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Alexander Cockburn
Alexander Cockburn
13 Jul 2012
The End of America's Armies

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6 Jul 2012
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29 Jun 2012
The Affordable Care Act: Decision Effects

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Over the Top With Rick Santorum

Comment

Surely Rick Santorum is the most fanatical Christian to run for the Republican nomination in the modern era, maybe any era. Next to him, Pat Robertson, billionaire founder of the Christian Broadcasting Network, who ran for the nomination in 1988, has the tolerant, glassy-eyed bonhomie of Dean Martin. Robertson has always been in show business. Four years ago, we had Mike Huckabee, the evangelist, former governor of Arkansas and one of the boys, shacked up with Mrs. Huckabee in his doublewide on the grounds of the Arkansas gubernatorial mansion. He has always been in show business, too. ?

But with Santorum — a conservative Roman Catholic and member of Opus Dei — there's a truly manic edge to his religious pronouncements and activities.

Santorum doesn't believe in the right to privacy. Not that Obama doesn't have qualms about taps on your phone and powers of arbitrary arrest, but he probably doesn't care too much about whatever human combos are being tried out in the bedroom. Santorum frets 24/7 about beastliness and unnatural acts, and he yearns to restore full rights to snoops to kick down the motel door, twitch aside the blankets and haul couples off for all manner of moral abominations. ? ?

Contraception in Santorum's opinion is "a license to do things in a sexual realm that is counter to how things are supposed to be." Prenatal testing is also a no-no for Santorum, father of eight. In 2003, Santorum said he favored having laws against polygamy, adultery, sodomy and other actions "antithetical to a healthy, stable, traditional family." The possibility of bestiality in today's licentious times bothers him a lot — "man on dog," as he famously put it on a talk show. Not even in cases of rape does he consider the possibility of abortion: "I believe and I think that the right approach is to accept this horribly created, in the sense of rape, but nevertheless, in a very broken way, a gift of human life, and accept what God is giving to you."? ?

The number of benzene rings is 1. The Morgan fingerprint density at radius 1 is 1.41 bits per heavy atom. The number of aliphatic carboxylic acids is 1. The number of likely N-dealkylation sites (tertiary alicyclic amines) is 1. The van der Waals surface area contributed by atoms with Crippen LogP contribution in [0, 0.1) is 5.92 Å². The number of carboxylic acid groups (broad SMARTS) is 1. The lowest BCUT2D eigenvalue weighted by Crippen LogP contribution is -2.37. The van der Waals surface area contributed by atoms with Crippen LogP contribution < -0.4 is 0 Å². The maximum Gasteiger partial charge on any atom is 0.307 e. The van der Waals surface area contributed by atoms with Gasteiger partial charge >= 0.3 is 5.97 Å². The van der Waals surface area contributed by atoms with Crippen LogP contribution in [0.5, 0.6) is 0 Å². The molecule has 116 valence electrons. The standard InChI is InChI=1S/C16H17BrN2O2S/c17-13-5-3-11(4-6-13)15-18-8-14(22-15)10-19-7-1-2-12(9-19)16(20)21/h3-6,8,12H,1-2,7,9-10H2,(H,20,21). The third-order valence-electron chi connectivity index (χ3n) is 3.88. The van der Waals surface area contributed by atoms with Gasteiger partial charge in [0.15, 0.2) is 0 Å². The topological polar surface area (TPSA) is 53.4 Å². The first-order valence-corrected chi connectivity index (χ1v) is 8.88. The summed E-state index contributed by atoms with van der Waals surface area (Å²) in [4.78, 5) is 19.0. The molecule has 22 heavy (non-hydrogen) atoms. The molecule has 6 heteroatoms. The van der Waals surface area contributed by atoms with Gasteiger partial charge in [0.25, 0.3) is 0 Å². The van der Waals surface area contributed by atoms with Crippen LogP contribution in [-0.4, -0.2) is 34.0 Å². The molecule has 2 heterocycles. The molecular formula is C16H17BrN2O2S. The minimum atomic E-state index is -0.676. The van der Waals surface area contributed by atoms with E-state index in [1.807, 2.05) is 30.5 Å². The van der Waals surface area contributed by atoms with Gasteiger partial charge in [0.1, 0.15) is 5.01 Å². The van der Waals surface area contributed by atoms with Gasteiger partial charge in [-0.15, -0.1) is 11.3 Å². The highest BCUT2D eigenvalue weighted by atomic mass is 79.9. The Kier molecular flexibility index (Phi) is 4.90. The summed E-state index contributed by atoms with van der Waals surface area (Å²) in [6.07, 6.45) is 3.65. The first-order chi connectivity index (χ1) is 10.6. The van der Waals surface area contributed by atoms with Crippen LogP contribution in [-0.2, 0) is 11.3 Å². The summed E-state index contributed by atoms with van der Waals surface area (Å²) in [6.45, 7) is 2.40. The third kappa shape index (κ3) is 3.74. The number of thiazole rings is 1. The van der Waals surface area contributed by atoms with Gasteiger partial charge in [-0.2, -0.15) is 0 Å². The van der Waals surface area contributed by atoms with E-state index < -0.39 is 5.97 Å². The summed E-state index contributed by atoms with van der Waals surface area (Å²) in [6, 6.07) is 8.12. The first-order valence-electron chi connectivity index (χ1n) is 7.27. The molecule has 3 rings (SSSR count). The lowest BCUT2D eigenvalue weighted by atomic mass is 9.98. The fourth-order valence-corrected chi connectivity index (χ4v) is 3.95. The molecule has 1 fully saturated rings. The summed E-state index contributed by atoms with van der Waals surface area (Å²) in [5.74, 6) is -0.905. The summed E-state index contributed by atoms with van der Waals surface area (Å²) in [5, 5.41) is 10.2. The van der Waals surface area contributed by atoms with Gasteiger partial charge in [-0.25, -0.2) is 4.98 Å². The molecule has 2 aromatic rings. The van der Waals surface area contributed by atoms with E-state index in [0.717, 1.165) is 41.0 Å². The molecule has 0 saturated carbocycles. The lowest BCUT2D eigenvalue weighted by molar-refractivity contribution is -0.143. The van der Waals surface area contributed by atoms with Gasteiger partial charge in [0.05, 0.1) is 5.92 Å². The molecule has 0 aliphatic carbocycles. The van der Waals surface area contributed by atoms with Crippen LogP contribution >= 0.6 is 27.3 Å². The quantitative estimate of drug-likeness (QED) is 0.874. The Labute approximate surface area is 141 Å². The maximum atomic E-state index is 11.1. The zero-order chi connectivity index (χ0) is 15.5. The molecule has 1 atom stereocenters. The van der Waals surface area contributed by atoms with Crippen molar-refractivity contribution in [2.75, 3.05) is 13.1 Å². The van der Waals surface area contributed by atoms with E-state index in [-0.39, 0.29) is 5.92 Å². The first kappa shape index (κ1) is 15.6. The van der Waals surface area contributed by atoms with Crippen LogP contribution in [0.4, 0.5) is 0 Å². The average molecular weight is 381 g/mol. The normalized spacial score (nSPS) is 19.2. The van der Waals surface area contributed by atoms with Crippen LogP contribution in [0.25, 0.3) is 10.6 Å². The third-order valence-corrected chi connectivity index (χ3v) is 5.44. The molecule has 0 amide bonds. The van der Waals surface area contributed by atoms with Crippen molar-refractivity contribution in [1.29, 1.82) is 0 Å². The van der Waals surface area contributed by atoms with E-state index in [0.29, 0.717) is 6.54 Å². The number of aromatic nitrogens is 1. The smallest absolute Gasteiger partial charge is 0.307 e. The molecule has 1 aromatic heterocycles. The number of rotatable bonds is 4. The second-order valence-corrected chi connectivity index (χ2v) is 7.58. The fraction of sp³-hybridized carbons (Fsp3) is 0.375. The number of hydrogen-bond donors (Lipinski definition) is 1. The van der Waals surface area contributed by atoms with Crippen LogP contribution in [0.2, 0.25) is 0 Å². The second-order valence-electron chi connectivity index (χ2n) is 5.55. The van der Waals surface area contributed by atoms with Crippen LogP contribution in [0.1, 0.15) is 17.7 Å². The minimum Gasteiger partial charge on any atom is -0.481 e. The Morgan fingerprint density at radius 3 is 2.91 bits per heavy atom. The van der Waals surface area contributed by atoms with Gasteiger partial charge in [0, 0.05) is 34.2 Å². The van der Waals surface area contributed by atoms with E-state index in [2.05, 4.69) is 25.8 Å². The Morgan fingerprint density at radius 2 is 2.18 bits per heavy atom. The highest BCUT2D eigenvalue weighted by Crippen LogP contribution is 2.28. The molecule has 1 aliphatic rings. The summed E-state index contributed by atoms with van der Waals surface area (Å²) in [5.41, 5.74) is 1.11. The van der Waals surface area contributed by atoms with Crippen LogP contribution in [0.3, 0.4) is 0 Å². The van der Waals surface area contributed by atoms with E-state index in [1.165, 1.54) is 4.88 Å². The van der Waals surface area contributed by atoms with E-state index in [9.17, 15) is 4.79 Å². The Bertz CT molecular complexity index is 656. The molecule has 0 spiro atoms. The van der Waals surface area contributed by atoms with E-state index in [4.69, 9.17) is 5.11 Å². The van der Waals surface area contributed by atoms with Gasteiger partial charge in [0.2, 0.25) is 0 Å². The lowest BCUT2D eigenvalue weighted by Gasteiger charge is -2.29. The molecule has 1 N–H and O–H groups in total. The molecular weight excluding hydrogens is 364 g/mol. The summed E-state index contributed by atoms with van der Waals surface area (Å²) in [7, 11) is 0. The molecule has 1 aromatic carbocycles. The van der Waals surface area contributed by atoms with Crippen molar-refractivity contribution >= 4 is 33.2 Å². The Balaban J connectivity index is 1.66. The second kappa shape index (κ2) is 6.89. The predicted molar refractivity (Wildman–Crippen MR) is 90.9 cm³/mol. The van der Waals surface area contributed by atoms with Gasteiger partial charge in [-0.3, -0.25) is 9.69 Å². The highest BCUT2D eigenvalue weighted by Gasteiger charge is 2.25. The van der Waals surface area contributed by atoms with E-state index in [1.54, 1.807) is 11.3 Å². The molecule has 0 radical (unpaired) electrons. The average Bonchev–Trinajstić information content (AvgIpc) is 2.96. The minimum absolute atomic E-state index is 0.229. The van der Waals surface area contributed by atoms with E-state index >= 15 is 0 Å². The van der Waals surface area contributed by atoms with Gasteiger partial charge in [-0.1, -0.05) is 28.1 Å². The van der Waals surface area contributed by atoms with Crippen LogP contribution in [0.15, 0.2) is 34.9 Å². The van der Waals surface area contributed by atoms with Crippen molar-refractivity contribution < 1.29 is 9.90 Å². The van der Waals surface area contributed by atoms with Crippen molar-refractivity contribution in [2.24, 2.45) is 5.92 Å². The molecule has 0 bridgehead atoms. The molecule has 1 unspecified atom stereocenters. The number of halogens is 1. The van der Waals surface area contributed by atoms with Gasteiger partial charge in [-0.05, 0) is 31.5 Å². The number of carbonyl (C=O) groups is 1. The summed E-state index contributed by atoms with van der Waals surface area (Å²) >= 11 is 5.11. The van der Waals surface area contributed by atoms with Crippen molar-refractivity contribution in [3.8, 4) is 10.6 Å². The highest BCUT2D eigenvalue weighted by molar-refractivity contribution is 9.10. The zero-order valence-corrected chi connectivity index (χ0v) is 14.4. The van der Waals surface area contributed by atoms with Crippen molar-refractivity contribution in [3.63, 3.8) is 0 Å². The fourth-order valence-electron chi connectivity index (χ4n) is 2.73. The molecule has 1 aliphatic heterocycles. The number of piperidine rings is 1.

Santorum was two when the '60s began. But like so many cultural conservatives, he believes to the bottom of his soul that everything went to hell when the love generation came of age: "Woodstock is the great American orgy. This is who the Democratic Party has become. They have become the party of Woodstock. They prey upon our most basic primal lusts, and that's sex. And the whole abortion culture, it's not about life. It's about sexual freedom. That's what it's about. Homosexuality. It's about sexual freedom."?

In 2008, he gave a speech in which he ventured, "Satan has his sights on the United States of America. Satan is attacking the great institutions of America, using those great vices of pride, vanity and sensuality as the root to attack all of the strong plants that have so deeply rooted in the American tradition."? ?

Santorum traces Satan's hoof prints back to the Enlightenment and the French Revolution. Just the other day, he told an audience: "They are taking faith and crushing it. Why? Why? When you marginalize faith in America, when you remove the pillar of God-given rights, then what's left is the French Revolution. What's left are no unalienable rights; what's left is a government that will tell you who you are, what you'll do and when you'll do it. What's left in France became the guillotine. Ladies and gentlemen, we're a long way from that, but if we do follow the path of President Obama and his overt hostility to faith in America, then we are headed down that road."

The whole diatribe is thrilling but utterly ludicrous, not least because it was the revolution that promulgated the Declaration of the Rights of Man and of the Citizen, which defined individual and collective rights for all men.

? ?

Why is a guy like this currently running neck-and-neck with Mitt Romney for the Republican nomination? The usual maps drawn by political experts stipulate that at some point in the prolonged nomination battle, the candidate has to shed the gothic nuttiness and over-the-topness that got him traction in the early primaries and reach out to the independents without whose support no presidential bid can succeed.